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Be it agency or client-side, creative leadership has meant different things to different people in different types of organizations. The following is meant to clarify what an experienced CD, GCD or ECD could mean to your company right now and moving forward – should we be so lucky!

The primary purpose of creative leadership is to enhance the creative reputation of the agency, to be a creative advocate for the agency (and its clients), and to help the agency win new business and to grow organically. When and wherever I can assist in accomplishing these things, I should be enlisted. Any challenge threatening the above, I should be enlisted. Secondarily, but of no less importance, I assist in the development of strategy (conceptual and tactical) and welcome the collaboration.

Another way of looking at my process, what I do and what I feel is expected of me. Specifically:

Organizing Principle. I am interested in creative business ideas that drive our client’s business; what I call an organizing principle: a melding of strategy and hyperbole that puts a stake in the ground, demonstrating the power and potential of our client’s offering. An OP usually includes a manifesto that brings it to life, a poetic and powerful story that sets up the problem and delivers the solution. For every OP I expect proof of concept in formats relevant to the engagement, i.e. home page, product and solutions, advertising, templates, trade show booth, etc…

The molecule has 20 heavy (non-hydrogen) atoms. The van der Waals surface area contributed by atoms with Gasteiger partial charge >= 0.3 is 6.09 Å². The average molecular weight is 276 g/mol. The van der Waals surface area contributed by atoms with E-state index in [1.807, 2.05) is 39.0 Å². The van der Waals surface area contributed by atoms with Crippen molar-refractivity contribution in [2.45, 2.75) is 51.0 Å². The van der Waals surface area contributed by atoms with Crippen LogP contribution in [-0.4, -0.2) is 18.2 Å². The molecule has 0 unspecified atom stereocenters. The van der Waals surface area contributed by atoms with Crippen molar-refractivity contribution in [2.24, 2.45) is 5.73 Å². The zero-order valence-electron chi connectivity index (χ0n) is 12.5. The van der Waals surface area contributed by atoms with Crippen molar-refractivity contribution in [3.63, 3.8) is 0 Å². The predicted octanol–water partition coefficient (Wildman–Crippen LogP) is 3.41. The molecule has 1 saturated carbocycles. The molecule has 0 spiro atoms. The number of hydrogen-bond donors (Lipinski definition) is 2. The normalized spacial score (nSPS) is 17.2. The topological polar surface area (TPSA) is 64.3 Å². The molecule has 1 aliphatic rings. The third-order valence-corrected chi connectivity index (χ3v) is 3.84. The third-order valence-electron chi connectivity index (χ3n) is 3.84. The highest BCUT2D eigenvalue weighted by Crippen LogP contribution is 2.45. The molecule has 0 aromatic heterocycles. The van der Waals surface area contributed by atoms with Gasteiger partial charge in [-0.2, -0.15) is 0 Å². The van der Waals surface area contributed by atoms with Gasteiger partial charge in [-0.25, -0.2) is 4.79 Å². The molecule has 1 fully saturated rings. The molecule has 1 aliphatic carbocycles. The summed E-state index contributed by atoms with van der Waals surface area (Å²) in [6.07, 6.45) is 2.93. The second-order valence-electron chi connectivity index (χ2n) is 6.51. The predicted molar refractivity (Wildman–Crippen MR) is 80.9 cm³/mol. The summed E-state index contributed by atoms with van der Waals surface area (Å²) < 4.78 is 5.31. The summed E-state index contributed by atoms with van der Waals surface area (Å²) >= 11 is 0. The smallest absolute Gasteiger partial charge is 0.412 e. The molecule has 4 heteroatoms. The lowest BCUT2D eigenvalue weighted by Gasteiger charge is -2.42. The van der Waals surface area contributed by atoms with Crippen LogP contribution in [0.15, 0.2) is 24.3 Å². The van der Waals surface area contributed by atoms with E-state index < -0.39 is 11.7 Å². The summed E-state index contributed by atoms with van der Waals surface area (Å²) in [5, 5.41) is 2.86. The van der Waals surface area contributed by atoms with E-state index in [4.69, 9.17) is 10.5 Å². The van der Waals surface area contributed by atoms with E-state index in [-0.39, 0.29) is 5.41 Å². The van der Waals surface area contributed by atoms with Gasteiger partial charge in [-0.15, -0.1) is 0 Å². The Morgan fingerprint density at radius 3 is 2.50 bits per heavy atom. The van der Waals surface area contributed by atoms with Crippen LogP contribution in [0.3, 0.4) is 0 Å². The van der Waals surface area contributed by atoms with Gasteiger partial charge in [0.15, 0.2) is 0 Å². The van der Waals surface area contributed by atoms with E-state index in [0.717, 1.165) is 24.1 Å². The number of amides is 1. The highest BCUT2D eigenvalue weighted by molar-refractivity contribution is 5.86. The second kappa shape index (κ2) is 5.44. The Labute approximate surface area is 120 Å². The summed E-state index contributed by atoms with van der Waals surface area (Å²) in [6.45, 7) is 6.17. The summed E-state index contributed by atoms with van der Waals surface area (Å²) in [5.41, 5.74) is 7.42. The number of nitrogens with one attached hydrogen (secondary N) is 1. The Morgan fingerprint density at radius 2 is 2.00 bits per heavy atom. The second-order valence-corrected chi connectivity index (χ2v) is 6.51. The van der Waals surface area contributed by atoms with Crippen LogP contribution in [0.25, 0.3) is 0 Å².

The Three C’s: Creation. Curating. Choreography.

  1. Creation: As a player-coach, rely on me for high-level concept development and first order copywriting.
  2. Curation: Finding the best work and making it better, combining and marrying assets to tell the best story.
  3. Choreography: Putting work together so it flows with the rest of our content and delivers maximum impact.

Pitching. As a creative face for the agency, I should play a significant role in pitches – not just creating the work in the room but also delivering it effectively.

Strategy. I can contribute on strategy (conceptual, digital, tactical, media) and look forward to helping pre-strategy and in the development of creative briefs.

Integration, Alignment & Resources. Helping to determine best fit for creative resources from the available talent pool.

If your organization (be it agency or client-side) is looking for a creative director and/or content creator, please contact me directly. I am available for contract, freelance or full time engagement. All inquiries: Steffan1@rcn.com

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Before I was offered a new job, I visited a lot of agencies. Typically, I met with people representing the management team. It was a gauntlet. But I always expected a positive reception, from both the interviewers and myself. However, that was not always the case. At one agency, a number of the folks I met were down on their company and told me so. There were politics. There was unfairness. Dead weight permeated the company. One interviewer asked: “Steffan, do you know what you’re getting yourself into?”